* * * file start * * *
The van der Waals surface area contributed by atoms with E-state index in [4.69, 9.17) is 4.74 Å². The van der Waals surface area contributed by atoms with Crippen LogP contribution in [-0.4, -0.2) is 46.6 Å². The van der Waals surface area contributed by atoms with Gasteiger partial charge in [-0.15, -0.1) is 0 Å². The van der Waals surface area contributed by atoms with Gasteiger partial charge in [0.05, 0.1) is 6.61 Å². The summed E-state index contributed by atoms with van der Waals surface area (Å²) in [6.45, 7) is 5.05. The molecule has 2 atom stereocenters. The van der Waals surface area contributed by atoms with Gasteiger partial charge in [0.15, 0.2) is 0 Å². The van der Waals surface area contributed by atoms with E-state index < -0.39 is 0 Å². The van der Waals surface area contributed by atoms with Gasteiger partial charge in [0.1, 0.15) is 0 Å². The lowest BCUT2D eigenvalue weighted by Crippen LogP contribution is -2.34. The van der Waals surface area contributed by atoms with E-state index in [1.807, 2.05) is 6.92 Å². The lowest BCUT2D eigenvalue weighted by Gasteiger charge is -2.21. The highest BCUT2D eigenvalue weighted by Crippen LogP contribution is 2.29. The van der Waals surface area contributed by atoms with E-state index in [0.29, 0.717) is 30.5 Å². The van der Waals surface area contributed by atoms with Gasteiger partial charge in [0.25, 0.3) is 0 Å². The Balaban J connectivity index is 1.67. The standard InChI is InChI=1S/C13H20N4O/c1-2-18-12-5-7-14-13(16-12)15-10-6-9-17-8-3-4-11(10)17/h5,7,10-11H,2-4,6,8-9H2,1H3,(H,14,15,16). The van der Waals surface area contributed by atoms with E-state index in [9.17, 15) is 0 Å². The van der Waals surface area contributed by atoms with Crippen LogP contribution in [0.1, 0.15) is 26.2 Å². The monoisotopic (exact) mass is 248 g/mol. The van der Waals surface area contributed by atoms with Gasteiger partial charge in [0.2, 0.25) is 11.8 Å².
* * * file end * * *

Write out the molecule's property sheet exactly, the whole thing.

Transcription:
The van der Waals surface area contributed by atoms with E-state index in [4.69, 9.17) is 4.74 Å². The van der Waals surface area contributed by atoms with Crippen LogP contribution in [-0.4, -0.2) is 46.6 Å². The van der Waals surface area contributed by atoms with Gasteiger partial charge in [-0.15, -0.1) is 0 Å². The van der Waals surface area contributed by atoms with Gasteiger partial charge in [0.05, 0.1) is 6.61 Å². The summed E-state index contributed by atoms with van der Waals surface area (Å²) in [6.45, 7) is 5.05. The molecule has 2 atom stereocenters. The van der Waals surface area contributed by atoms with Gasteiger partial charge in [0.15, 0.2) is 0 Å². The van der Waals surface area contributed by atoms with E-state index < -0.39 is 0 Å². The van der Waals surface area contributed by atoms with Gasteiger partial charge in [0.1, 0.15) is 0 Å². The lowest BCUT2D eigenvalue weighted by Crippen LogP contribution is -2.34. The van der Waals surface area contributed by atoms with E-state index in [1.807, 2.05) is 6.92 Å². The lowest BCUT2D eigenvalue weighted by Gasteiger charge is -2.21. The highest BCUT2D eigenvalue weighted by Crippen LogP contribution is 2.29. The van der Waals surface area contributed by atoms with E-state index in [0.29, 0.717) is 30.5 Å². The van der Waals surface area contributed by atoms with Gasteiger partial charge in [0.25, 0.3) is 0 Å². The Balaban J connectivity index is 1.67. The standard InChI is InChI=1S/C13H20N4O/c1-2-18-12-5-7-14-13(16-12)15-10-6-9-17-8-3-4-11(10)17/h5,7,10-11H,2-4,6,8-9H2,1H3,(H,14,15,16). The van der Waals surface area contributed by atoms with E-state index in [9.17, 15) is 0 Å². The van der Waals surface area contributed by atoms with Crippen LogP contribution in [0.1, 0.15) is 26.2 Å². The monoisotopic (exact) mass is 248 g/mol. The van der Waals surface area contributed by atoms with Gasteiger partial charge in [0.2, 0.25) is 11.8 Å².